Faithlife Sermons

TGP: The Lawgiver's Tabernacle

Sermon  •  Submitted
0 ratings
· 1 view
Sermon Tone Analysis
View more →
Did you grow up in a home in which an adult was skilled at a craft that included following a pattern? What was the skill? Did you learn this craft from him or her?
What templates do you currently follow in any area of your life for work or for leisure? How important is it for the pattern to be followed carefully?
In this session, the concept of following a pattern comes into focus as we consider the tabernacle that the Israelites constructed at Mount Sinai. We will see the divine design of God’s plan for the tabernacle and how He used His people to build it. Then we will see how the tabernacle itself was a pattern that pointed to something in the future. According to the New Testament writers, God sent His Son to earth, God in the flesh, to “tabernacle” with us. Further, as the people in whom God’s presence dwells, believers today serve as mini-tabernacles, manifesting His presence in the world in which we live.
After centuries of seeming silence from God, the Israelites were on their way to becoming the holy nation the Lord had promised to make from Abraham’s descendants.
They had population because they had multiplied in Egypt
God redeemed them from slavery through Moses
They had crossed the Red Sea and arrived at Mount Sinai
God the Lawgiver gave the Ten Commandments to a people who had already received His salvation.
These laws taught the Israelites how God expected them to live
God is going to provide the people with a land in another generation under Joshua’s leadership
While Moses was alone with God on Mount Sinai, God showed him what was next on the divine agenda. God asked for a tabernacle—a sacred tent—to be constructed as the place where His presence would be manifested. This would make it possible for a holy God to dwell among His people.
In this place their sinfulness would be addressed (through animal sacrifices) and their status as God’s holy, set-apart people would be established. Up to this point, the Lord had not mentioned a place for worship. Thus, His words must have puzzled Moses at first. Here is the opening of in verses 1-7...
The Lord spoke to Moses: “Tell the Israelites to take an offering for me. You are to take my offering from everyone who is willing to give. This is the offering you are to receive from them: gold, silver, and bronze; blue, purple, and scarlet yarn; fine linen and goat hair; ram skins dyed red and fine leather; acacia wood; oil for the light; spices for the anointing oil and for the fragrant incense; and onyx along with other gemstones for mounting on the ephod and breastpiece.” (, CSB)
These instructions were about gathering the raw materials that would be used for the construction project. The Lord began by emphasizing that these gifts were to be voluntary. They were an “offering” by those who were “willing.” Thus, at the beginning of the tabernacle section of Exodus, we find a reminder that although God deserves our worship, He wants people to come to Him willingly, not grudgingly.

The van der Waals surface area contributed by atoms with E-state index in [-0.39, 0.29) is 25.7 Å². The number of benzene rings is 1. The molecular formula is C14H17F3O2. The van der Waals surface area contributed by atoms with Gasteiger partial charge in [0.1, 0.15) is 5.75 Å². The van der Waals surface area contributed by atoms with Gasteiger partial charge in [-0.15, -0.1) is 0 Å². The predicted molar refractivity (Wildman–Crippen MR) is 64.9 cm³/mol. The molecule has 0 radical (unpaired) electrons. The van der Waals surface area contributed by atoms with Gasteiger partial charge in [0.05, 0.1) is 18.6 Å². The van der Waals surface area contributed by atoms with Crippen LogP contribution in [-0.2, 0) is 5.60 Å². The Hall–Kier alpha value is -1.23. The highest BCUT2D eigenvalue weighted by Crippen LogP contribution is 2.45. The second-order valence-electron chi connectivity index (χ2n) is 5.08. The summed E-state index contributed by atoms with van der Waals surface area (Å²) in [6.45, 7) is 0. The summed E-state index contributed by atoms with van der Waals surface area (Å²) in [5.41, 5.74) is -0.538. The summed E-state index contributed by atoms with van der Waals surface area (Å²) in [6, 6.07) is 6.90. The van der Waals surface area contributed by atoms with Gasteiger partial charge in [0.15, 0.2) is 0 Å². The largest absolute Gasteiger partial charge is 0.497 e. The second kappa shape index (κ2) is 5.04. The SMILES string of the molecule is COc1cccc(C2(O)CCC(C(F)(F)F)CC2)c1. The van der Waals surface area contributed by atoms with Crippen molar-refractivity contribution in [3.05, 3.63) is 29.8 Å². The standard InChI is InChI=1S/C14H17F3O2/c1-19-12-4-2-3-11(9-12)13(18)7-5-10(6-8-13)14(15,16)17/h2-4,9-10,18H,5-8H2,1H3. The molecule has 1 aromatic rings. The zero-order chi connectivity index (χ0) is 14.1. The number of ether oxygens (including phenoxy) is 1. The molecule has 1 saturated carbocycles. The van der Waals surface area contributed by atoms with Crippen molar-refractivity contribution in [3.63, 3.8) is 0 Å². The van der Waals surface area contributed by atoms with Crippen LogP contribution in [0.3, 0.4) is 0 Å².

Why do you think God wanted the offerings to be voluntary?
The precious metals mentioned would be designated for specific parts of the tabernacle and its furnishings. Gold would be used for furniture inside the tent. Silver would be used in the bases for the frames that held up the tent and in certain other places. The bronze would be used for the outside furniture (the altar and the basin) as well as in certain other places.
The dyed yarn, linen, and goat hair would be used for various curtains; the skins were for the roof of the tabernacle; the acacia wood, native to the Sinai Peninsula, would be used for the floor and for the frames supporting the tent curtains. 2 Oil would be necessary for the lamps, and spices would be compounded into the incense burned at the gold altar. The gems would make their way into the priest’s garb.
How did ex-slaves come to have such wonderful materials? No doubt these were part of the plunder that the Israelites took with them during their flight from Egypt.
describes how the people rose to the challenge of offering these materials, culminating with verse 29: “So the Israelites brought a freewill offering to the Lord, all the men and women whose hearts prompted them to bring something for all the work that the Lord, through Moses, had commanded to be done.”
On the mountain, God began explaining to Moses what all these fabulous materials would be used for. Here’s how continues in verse 8...
“They are to make a sanctuary for me so that I may dwell among them. You must make it according to all that I show you—the pattern of the tabernacle as well as the pattern of all its furnishings.” (, CSB)